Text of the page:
NORFOLK, Va. (AP) — A federal admiralty court in Virginia has canceled a Friday hearing to discuss a contested expedition to the Titanic after the salvage firm scaled back its dive plans. But a looming court battle over the 2024 mission is not over yet.
RMST Titanic Inc. owns the salvage rights to the world’s most famous shipwreck. It originally planned to possibly retrieve artifacts from inside the Titanic’s hull, informing the court of its intentions in June.
In August, the U.S. government filed a motion to intervene, arguing that the court should stop the expedition. U.S. attorneys cited a 2017 federal law and an agreement with Great Britain to restrict entry into the Titanic’s hull because it’s considered a grave site.
Lawyers on each side of the case were set to discuss the matter Friday before a U.S. District Judge in Norfolk who oversees Titanic salvage matters.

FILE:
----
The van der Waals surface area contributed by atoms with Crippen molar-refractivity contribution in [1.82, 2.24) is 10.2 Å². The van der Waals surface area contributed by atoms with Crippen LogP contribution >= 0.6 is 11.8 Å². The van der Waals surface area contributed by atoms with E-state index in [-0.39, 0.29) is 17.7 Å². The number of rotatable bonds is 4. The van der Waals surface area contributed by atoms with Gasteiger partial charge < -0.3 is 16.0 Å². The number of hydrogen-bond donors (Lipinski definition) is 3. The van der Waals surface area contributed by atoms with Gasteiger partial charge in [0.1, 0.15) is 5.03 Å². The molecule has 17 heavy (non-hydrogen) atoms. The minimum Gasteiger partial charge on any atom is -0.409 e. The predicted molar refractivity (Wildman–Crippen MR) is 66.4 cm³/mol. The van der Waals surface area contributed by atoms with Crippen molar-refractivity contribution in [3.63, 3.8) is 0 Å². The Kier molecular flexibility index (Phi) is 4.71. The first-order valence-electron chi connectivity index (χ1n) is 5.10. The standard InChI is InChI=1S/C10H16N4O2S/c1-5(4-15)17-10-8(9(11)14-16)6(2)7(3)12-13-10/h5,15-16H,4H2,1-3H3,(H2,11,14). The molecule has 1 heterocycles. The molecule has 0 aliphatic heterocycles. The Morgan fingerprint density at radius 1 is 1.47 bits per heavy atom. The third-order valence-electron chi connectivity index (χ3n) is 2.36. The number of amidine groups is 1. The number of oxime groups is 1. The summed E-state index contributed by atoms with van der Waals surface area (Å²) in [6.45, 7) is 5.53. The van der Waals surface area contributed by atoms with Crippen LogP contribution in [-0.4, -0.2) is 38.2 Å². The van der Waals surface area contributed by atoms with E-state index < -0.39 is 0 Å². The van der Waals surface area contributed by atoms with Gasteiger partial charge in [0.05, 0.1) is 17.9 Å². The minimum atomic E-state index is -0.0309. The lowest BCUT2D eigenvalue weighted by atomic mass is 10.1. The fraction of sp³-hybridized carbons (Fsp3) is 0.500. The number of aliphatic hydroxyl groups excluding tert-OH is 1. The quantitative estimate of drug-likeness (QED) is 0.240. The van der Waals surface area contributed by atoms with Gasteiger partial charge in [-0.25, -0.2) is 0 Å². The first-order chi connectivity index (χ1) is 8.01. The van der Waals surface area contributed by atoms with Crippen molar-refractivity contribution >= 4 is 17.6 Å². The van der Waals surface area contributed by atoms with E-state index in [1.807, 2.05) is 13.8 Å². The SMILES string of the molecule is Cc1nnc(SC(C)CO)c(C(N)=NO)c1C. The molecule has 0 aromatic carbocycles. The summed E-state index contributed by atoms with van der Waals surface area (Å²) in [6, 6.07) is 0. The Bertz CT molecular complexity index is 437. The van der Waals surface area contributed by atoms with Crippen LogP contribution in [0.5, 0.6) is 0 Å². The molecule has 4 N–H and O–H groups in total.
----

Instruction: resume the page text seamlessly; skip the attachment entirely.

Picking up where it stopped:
But the company said this week that it no longer planned to retrieve artifacts or do anything else that might involve the 2017 law. RMST is now opposing the government’s motion to intervene as a party in its salvage case before the admiralty court.
RMST has been the court-recognized steward of the Titanic’s artifacts since 1994. Its collection holds thousands of items following several dives, the last of which was in 2010. The firm exhibits anything from silverware to a piece of the ship’s hull.
The company said it changed the dive plans because its director of underwater research, Paul-Henri Nargeolet, died in the implosion of the Titan submersible near the Titanic shipwreck in June. The Titan was operated by a separate company, OceanGate, to which Nargeolet was lending expertise.
Nargeolet was supposed to lead the 2024 expedition.
The Titanic was traveling from Southampton, England, to New York when it struck an iceberg and sank in 1912. About 1,500 of the roughly 2,200 people on board died.
The wreck was discovered on the North Atlantic seabed in 1985.